Sitting by the sea, in the early 70s, watching the ebb and flow of waves that rose and crashed, the now 79-year old physicist Fritjof Capra, author of the bestseller The Tao of Physics: An Exploration of the Parallel between Modern Physics and Eastern Mysticism (1975), had an epiphany. He likened this hypnotic natural phenomenon to the dance of Shiva - the ultimate metaphor for the perpetual movement of creation, preservation and destruction.
Thus started Capra’s journey to unraveling the mysteries that would bring two divergent fields, eastern philosophy (Hinduism and Zen Buddhism) and science, together. His extensive inquiry into this complex subject resulted in a phenomenal article title, “The Dance of Shiva: The Hindu View of Matter in the Light of Modern Science” where he drew parallels between the dance of subatomic particles and Shiva’s dance, visually exemplified in the Nataraja. This made the dance of Shiva sit side-by-side with the most progressive physics of our times.
Whether you peer through the spiritual lens or the scientific one, everything around us is a cosmic dance. Atoms are within us and all around us, with the infinite potential for action, and yet they exist in peace. The Nataraja is a symbol of just that. He is in a state of bliss but not inert, always evolving, dissipating and emerging. It is the very act of creation and destruction which applies to subatomic particles and distant galaxies alike.
Let us meditate on the meaning of Shiva’s name, ‘that which is not’. Science and spirituality agree that we come from nothing and go back to nothing and the entire universe is a cosmic dance. Let’s dance with our eyes closed.
To celebrate this cosmic correlation between science and spirituality, in 2004, the Indian government donated a 6.5 feet high Shiva Nataraja to CERN – the European Organization for Nuclear Science in Geneva. To this day the Nataraja there continues to throw daunting shadows against its walls, perhaps reminding us mortals that like him, the dance of life and death is within each one of us too. On a subliminal level, it is a reminder that it is up to us to destroy the egoic self. And give birth to and celebrate a state of bliss — Ananda.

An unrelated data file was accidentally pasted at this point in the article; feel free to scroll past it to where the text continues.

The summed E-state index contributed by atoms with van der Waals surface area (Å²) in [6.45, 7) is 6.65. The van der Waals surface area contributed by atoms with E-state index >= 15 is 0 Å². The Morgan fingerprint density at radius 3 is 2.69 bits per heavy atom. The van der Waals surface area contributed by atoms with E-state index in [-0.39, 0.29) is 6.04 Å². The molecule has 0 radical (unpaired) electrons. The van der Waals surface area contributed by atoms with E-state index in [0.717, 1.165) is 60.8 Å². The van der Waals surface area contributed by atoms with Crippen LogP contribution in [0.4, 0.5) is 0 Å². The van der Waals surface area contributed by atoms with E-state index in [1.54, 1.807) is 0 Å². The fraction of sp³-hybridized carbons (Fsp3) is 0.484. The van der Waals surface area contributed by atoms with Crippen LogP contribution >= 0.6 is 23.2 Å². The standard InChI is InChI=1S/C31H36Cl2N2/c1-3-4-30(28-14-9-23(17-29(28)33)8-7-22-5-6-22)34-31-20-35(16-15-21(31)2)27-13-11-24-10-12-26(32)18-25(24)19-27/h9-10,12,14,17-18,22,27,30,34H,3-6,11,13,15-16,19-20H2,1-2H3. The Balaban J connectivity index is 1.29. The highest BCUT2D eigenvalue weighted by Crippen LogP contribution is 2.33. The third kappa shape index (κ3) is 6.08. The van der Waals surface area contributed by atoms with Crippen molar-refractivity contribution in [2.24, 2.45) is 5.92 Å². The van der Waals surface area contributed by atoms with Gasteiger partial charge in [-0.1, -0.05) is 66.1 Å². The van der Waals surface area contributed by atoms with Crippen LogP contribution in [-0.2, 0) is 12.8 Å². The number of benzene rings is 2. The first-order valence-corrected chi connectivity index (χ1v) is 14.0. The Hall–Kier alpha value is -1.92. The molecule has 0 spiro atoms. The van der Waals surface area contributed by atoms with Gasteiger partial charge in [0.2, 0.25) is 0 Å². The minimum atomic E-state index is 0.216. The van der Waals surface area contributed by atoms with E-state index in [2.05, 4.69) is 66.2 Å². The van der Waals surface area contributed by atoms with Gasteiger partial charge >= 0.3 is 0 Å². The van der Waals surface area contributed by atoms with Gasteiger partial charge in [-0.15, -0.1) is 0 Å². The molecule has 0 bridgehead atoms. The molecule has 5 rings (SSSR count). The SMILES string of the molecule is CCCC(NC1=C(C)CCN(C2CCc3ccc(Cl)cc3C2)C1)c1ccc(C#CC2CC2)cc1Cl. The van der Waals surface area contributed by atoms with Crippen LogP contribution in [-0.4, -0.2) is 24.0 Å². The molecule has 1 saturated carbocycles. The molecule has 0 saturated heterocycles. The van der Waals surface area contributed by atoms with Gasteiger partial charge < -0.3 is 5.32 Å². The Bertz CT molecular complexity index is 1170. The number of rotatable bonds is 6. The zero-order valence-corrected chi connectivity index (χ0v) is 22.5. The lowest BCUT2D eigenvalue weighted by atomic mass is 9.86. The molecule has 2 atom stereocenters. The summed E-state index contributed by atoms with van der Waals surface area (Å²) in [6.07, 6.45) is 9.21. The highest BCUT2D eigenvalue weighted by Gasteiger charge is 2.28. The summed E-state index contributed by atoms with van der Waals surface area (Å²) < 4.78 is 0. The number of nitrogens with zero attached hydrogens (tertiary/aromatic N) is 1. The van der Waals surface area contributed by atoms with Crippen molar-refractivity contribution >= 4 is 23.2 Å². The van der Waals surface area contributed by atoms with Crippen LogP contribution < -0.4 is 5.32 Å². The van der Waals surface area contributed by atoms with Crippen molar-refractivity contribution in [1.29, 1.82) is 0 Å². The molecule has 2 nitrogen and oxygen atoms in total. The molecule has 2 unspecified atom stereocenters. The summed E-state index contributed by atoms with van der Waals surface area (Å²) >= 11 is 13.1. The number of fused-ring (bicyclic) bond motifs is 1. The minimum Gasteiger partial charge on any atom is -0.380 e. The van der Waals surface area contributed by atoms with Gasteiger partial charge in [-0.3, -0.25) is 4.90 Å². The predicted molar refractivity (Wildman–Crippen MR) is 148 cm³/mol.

In the cult classic The Tao of Physics, Capra wrote: “For the modern physicists, then, Shiva’s dance is the dance of subatomic matter. As in Hindu mythology, it is a continual dance of creation and destruction involving the whole cosmos; the basis of all existence and of all natural phenomena. Hundreds of years ago, Indian artists created visual images of dancing Shivas in a beautiful series of bronzes. In our time physicists have used the most advanced technology to portray the patterns of the cosmic dance. The bubble-chamber photographs of interacting particles, which bear testimony to the continual rhythm of creation and destruction in the universe, are visual images of the dance of Shiva equalling those of the Indian artists in beauty and profound significance. The metaphor of the cosmic dance thus unifies ancient mythology, religious art, and modern physics. It is indeed, as Coomaraswamy has said, ‘poetry, but none the less science’.”
Nataraja comes from Natya or dance, and it is the dancing Shiva whose cosmic dance, the Tandava is governed by five manifestations of eternal energy: Shrishti (creation), Sthiti (sustenance), Samhara (destruction), Tirobhava (illusion) and Anugraha (grace).
Nataraja comes from Natya or dance, and it is the dancing Shiva whose cosmic dance, the Tandava is governed by five manifestations of eternal energy: Shrishti (creation), Sthiti (sustenance), Samhara (destruction), Tirobhava (illusion) and Anugraha (grace). This Vedic interpretation of dance is profound in the way our life force is described, from a molecular level to the entirety of the universe. There are many types of Tandava. Ananda Tandava is the dance which portrays ecstasy and bliss; Rudra Tandava portrays death and destruction. The dance is seen as a visual embodiment of all five natural elements: Earth, Water, Fire, Air and Ether.
Nataraja holds fire in one hand, and the damaru (drum) in the other. The damaru is deeply entrenched in symbolism. Visually it depicts the space element and it is said many universal forces have a similar shape — chromosomes, galaxies, and time itself — all representing infinity. Shiva’s hair, flying wildly in the wind, is the air element. One of his dancing feet touches prithvi (earth), the other is in the air. One hand depicts the Abhaya-hasta, a gesture of fearlessness; the other points to his feet as an act of total surrender. Ganga, the sacred waters, flows from his hair and the snake is the Kundalini energy ready to activate the chakras. His foot is over Apasmaar, the demon that symbolizes desires. When the energy within us awakens, the dance elevates us above desire.
Shiva dances with his eyes closed, in ekant or deep solitude. After all, a spiritual awakening is an inner dance of consciousness, not for anyone’s entertainment but for one’s own realisation of the ethereal connection between the self and the universe — the Atma and Brahma. This is a journey towards pure consciousness.
Mahashivratri is the spectacular night of Shiva, where there is an upsurge of energy, especially for those on a spiritual path. Let us meditate on the meaning of Shiva’s name, ‘that which is not’. Science and spirituality agree that we come from nothing and go back to nothing and the entire universe is a cosmic dance. Let’s dance with our eyes closed.